At least 10 times a day, I am informed by email that someone is holding a large sum of money, on my behalf and in my name. And, the writer of this email informing me of this will send the money to me, if I will just reimburse them for their time and trouble, by sending them a small finders fee.
What are the chances that what they are offering is true? Astronomical! In the first place, why would someone be picking a total stranger as their beneficiary? If you don’t know this person, if you have never deposited money outside of our borders, in a foreign banking system, how could they be contacting you to offer these “millions”? When we send a legitimate email, our email address is “out there”. It can be retrieved from the Internet, just like we use a phone directory to look up a phone number.
Our own government would seize unclaimed funds, if they ever existed. Foreign governments would behave the same way – they wouldn’t let the money escape their own borders.
The promise of “millions” is a scam, pure and simple. A large percentage of these emails originate in third world countries, like Nigeria, which the State Department warns us is the home of many scams. Just deconstruct these messages. I am not an English teacher, but I do speak English as a first language, and I learned how to write using proper English in school. The grammar, punctuation, spelling and sentence structure of these offers is almost funny, it is so bad! They often claim to be banking officials, accountants, lawyers, even representatives of the Department of Homeland Security! But, if their use of English is any indication, it is not their first language, and any promises that they make you are blatant lies. If I were an English teacher, I would give these communications an “F”.
If you send them money, you will lose it, and get nothing in return. If you send them personal information like your home address, bank account numbers so they can wire transfer money, you have given them the keys to your home, and your account will be cleaned out! You may even fall victim to identity theft, since these perpetrators can now identify themselves as “you”.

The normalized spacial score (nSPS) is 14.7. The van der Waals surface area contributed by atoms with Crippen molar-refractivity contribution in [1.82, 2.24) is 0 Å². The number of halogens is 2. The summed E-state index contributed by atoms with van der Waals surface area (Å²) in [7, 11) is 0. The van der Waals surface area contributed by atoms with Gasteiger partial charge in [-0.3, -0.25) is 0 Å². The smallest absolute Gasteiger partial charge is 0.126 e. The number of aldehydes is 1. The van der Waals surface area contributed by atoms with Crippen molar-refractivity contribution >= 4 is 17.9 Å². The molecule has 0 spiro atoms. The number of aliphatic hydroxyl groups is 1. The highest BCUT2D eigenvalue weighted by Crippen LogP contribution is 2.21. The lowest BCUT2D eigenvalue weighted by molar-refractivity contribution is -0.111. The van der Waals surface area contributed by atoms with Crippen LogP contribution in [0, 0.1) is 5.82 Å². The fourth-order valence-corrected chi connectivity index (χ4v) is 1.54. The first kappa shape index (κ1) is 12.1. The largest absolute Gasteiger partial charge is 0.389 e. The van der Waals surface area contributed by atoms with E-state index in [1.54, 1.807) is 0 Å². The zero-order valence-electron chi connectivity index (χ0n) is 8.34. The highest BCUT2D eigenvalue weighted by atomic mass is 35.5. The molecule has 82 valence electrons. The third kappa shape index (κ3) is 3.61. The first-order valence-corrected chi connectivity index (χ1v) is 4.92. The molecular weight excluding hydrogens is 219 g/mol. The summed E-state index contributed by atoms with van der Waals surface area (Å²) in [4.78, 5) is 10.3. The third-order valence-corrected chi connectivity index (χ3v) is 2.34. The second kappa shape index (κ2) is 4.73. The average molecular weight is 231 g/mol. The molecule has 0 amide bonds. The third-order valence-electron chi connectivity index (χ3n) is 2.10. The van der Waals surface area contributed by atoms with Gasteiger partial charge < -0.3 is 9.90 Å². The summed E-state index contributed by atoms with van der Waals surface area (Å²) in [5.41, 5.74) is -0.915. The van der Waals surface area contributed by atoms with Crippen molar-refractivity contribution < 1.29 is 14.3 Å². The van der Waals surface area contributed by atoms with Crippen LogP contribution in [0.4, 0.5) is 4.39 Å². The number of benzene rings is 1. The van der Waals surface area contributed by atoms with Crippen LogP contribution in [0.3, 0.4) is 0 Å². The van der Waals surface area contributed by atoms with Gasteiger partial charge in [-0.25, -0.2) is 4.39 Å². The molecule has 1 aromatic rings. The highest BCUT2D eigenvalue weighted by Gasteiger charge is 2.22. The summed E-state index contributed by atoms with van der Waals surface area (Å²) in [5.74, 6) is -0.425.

These appeals are to our greed, offering promises of something for nothing in return, except our hard earned money. This is not Publisher’s Clearinghouse standing at your door, with an over sized check and a television crew to record your surprise! If you never know this person in life, how could they make you their beneficiary in death? Never mind the lawsuits that would be filed by surviving family members and home governments, wishing to keep the money in their hands. There is a reason that our email service providers give us a “Junk” mail folder. Occasionally, some offers get through the filters, into our regular email folders. Just don’t fall for it. Delete these offers as soon as they arrive!
If you truly are blessed, and are receiving a legitimate offer and notification, remember, ask the sender to verify their identity. They will be happy to comply if it is a proper offer. Use an independent third party, like Pay Pal, rather than supplying any personal information, or accounts. The more control you exercise, the safer you will be.